News organisations are gradually realising that subscription or reader membership solutions are the only way of making a commercially sustainable digital news service work, what hope is there for ordinary magazines and radio stations in clawing back advertising revenues from Google and Facebook if even Yahoo has to throw in the towel? The near impossibility of advertisement-backed news and reporting has some important cultural and political implications. Since Exact Editions has been successfully selling digital subscriptions to magazines for over 10 years we think it useful to summarise some of the lessons that we have learned. Rather conveniently most of these crucial issues are concisely summarised by the Burl Ives Donut Song.

  1. Its written on the rainbow in letters made of gold. The most crucial point is that delivering a digital subscription reliably and consistently is something that readers and consumers will pay for. A properly designed web service delivers via this arc-shaped rainbow, web subscriptions consistently to all your subscribers. These subscribers buy their renewable subscriptions and these transactions accumulate gradually and they are made of gold.
  2. When you walk through life you will have no cares if you walk the lines and not the squares. Mr Ives was really onto something here. Walking the lines means giving full focus and attention to the editions and issues of which your publication is concerned, and yes there will be gaps whilst you stretch between your regular editions. The publisher has to make sure that the digital editions are at least as good and attractive, as complete and as beautiful as the print editions which have previously established the newspaper or magazine’s reputation. As Digiday puts it “push away from the trap of commoditised online news”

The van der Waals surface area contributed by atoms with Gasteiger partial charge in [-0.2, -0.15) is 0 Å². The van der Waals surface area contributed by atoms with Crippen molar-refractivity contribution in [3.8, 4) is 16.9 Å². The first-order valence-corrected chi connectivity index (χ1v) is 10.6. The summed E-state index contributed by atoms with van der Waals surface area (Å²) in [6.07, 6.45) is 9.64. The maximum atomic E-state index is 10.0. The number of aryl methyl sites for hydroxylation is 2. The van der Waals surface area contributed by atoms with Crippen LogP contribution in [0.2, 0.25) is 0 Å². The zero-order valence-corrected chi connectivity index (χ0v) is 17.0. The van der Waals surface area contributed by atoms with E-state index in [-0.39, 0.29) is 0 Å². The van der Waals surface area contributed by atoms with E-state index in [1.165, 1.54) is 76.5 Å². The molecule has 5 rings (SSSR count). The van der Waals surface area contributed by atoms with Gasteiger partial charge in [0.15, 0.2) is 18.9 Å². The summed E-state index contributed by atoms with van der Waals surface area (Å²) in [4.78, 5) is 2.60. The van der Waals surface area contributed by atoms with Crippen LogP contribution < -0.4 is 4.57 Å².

3. Watch the donut not the hole. The thing is, by concentrating on the lines in the right way, we now have much bigger donuts. One of the great advantages of a digital edition and a digital subscription delivered to all paid up consumers is that the whole archive is available and searchable. So a subscriber is getting new issues every week, month or quarter, but they are also getting continuous access to a fabulous archive a donut that imperceptibly swells as each new issue is added to it.
  4. Written on the rainbow there’s wisdom to behold. Once we have this donut properly baked, sugared and sized up, most consumer publishers will find that there is a large and profitable market for institutional subscriptions. Magazines such as Crafts, Gramophone, Dazed & Confused, have through their rich and extensive archive a database of considerable value to universities and research institutions. Printed magazines and newspapers have been scrupulously collected and shelved by educational libraries, but they are much more valuable and useful when they are databased and delivered digitally on a campus-wide basis. Yes indeed archives can be made of gold.
  5. Alligators dance, the bulldogs all wear pants. This is the best bit of the song. If you watch the lines and not the squares, if the publisher delivers an archive as well as a set of monthly issues, year by year, it turns out that the subscribers (institutions as well as individuals) need the subscription to continue. They want the renewals just as much as the publisher wants and comes to depend on them. Watch the donut and not the hole.

Next time Woody Guthrie on the Grand Coulee Dam. “River while you are rambling you can do some work for me”.